The winter of 1993-94 was tough on buildings in the Northeast. Many houses and commercial buildings around here experienced damage from ice dams for the first time. In the course of repairing a number of houses, I repeatedly found that the roofing installers had not sealed a common route that ice follows into a roof: the gap between the fascia and the roof sheathing.
What I found in roof after roof that had gutters was that ice and water would go under the drip edge and get into the roof through that gap. These roofs also had 3-ft. wide self-adhering waterproof membranes along the eaves, membranes that are supposed to shield the structure from ice and water damage.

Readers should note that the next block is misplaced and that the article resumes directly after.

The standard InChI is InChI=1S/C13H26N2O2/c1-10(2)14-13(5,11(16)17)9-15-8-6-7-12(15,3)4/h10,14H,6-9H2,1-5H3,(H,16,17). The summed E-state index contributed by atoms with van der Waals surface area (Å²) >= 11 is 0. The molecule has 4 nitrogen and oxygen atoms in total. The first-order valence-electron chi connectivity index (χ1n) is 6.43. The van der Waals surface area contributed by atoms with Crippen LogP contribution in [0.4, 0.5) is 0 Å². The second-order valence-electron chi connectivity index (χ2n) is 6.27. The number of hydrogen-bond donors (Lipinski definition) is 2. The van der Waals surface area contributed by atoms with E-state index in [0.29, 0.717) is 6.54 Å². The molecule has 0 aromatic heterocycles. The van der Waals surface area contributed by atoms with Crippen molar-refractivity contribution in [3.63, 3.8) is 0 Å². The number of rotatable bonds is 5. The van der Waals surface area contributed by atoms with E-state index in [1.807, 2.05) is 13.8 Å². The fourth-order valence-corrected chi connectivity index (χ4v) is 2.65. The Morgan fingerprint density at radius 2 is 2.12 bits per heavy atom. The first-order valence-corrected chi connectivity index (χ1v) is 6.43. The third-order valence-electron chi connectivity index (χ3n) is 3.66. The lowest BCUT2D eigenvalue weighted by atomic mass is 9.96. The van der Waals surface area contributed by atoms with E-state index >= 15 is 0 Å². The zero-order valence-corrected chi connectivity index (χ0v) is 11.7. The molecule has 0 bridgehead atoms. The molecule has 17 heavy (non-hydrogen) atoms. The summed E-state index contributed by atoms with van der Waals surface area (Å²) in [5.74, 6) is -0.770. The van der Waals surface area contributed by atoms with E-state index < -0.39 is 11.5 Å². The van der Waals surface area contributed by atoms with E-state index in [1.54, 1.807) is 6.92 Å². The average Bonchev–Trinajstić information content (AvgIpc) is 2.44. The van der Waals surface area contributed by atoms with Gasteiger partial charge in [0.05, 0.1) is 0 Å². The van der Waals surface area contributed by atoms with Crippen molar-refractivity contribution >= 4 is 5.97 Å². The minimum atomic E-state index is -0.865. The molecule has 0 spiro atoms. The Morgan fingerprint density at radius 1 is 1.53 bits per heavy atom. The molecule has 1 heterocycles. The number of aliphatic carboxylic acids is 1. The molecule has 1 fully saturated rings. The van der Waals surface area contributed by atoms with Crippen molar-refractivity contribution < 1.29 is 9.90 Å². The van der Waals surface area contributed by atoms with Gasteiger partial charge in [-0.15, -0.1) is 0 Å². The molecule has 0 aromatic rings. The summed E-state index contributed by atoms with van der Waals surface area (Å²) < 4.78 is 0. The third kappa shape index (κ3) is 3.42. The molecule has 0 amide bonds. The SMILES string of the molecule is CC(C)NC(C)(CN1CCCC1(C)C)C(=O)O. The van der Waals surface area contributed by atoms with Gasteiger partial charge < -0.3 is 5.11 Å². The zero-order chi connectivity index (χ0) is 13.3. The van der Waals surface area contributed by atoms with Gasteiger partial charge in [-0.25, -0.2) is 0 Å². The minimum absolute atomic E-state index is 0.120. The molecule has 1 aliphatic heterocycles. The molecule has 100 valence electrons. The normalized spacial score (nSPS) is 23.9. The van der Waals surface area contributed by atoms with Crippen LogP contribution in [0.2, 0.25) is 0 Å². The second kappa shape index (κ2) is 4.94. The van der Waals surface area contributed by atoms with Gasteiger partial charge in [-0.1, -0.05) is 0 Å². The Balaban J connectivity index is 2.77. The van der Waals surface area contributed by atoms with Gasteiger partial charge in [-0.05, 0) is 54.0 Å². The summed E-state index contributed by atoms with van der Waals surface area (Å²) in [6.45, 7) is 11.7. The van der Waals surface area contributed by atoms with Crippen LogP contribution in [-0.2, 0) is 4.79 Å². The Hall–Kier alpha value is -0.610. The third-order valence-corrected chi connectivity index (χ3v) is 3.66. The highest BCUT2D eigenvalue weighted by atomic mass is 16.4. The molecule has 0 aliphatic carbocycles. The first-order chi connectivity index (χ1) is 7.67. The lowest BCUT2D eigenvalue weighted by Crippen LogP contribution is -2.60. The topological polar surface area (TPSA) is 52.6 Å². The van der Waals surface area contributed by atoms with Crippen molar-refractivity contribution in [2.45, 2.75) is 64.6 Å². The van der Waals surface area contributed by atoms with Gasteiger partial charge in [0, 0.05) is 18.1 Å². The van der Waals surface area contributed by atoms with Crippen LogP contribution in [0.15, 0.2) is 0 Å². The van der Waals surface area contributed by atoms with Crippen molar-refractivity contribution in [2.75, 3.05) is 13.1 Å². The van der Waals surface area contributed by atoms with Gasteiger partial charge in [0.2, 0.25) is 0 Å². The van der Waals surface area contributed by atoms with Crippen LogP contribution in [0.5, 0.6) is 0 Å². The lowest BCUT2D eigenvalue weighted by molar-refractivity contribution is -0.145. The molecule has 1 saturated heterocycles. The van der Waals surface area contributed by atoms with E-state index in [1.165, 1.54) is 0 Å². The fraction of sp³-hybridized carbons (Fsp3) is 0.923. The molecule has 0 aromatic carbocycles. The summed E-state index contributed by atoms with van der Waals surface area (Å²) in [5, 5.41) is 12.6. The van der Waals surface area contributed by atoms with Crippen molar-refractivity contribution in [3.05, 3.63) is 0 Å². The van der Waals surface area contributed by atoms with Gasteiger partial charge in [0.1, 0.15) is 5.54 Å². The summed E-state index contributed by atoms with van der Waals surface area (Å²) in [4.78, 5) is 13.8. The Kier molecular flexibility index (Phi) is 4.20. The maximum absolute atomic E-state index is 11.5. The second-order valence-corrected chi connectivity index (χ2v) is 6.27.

The drawing shows how I've modified the typical roof-edge detail to correct the problem that resulted from the gap. I run the waterproof membrane a couple of inches down the fascia to a point below the level of the gutters. Because waterproof membranes aren't rated for exposure to sunlight, I cover the membrane with a piece of flashing that runs from the edge of the roof sheathing to the middle of the fascia. With this detail, ice buildups forming up from the gutter might get under the drip edge, but they can't get through the gap.Chuck Green, Ashland, MA